Volunteering is an activity based on a non-profit idea of engagement in productive transactions. This paper examines why and how asylum seekers’ and refugees’ (ASRs) partake in volunteering focusing particularly on the everyday, mundane experiences of volunteering and the role of the material and financial gains as part of it. Data is drawn from 30 interviews conducted with ASRs from 15 countries residing in Glasgow, 20 interviews with the third sector and state agency staff, and supplemented by participant observation conducted in third sector organisations involved in ASRs’ integration and settlement. Despite the individual and situational differences, volunteering appeals to ASRs as it enables them to gain familiarity with and social connectivity in their new environs as well as supplements subsistence needs, providing material and financial benefits. These mundane and seemingly secondary gains from volunteering consist of the flesh of the otherwise abstract processes of inclusion, due to the symbolic and logistic significance they have in the ASRs’ lives.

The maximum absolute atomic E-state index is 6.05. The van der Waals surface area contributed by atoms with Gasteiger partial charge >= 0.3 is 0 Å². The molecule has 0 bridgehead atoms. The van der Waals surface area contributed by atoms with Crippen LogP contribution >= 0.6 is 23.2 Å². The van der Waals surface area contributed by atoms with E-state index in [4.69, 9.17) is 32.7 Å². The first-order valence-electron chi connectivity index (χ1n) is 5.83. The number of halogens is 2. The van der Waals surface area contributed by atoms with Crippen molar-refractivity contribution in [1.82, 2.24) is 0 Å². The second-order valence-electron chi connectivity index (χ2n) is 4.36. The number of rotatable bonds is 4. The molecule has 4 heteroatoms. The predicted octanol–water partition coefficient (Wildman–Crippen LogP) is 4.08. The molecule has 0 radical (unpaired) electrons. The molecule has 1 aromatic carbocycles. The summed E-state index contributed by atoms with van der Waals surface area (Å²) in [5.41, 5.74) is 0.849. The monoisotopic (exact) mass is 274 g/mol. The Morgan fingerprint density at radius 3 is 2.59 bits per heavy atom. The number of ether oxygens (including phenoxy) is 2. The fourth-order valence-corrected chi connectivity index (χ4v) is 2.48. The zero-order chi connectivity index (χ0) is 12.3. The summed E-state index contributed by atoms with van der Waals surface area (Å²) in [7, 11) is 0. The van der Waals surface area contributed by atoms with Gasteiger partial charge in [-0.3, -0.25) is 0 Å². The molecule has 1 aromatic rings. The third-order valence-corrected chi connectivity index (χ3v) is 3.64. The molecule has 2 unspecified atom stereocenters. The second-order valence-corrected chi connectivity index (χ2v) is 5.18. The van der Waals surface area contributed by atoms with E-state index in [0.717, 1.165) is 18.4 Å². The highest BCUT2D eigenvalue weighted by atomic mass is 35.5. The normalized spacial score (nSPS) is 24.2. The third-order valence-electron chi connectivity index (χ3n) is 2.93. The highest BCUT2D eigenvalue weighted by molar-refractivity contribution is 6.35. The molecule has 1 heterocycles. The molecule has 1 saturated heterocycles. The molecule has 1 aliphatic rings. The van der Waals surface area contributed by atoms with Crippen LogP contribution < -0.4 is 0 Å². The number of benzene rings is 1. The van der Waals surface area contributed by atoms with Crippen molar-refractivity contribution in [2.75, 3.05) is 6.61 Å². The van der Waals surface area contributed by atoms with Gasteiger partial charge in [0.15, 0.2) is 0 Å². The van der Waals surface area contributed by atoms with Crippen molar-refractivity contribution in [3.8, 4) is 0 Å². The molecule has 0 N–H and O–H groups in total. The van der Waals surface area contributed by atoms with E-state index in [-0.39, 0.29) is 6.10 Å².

|Journal||Journal of International Migration and Integration|
|Early online date||11 Aug 2022|
|Publication status||E-pub ahead of print - 11 Aug 2022|
- asylum seekers
- Everyday life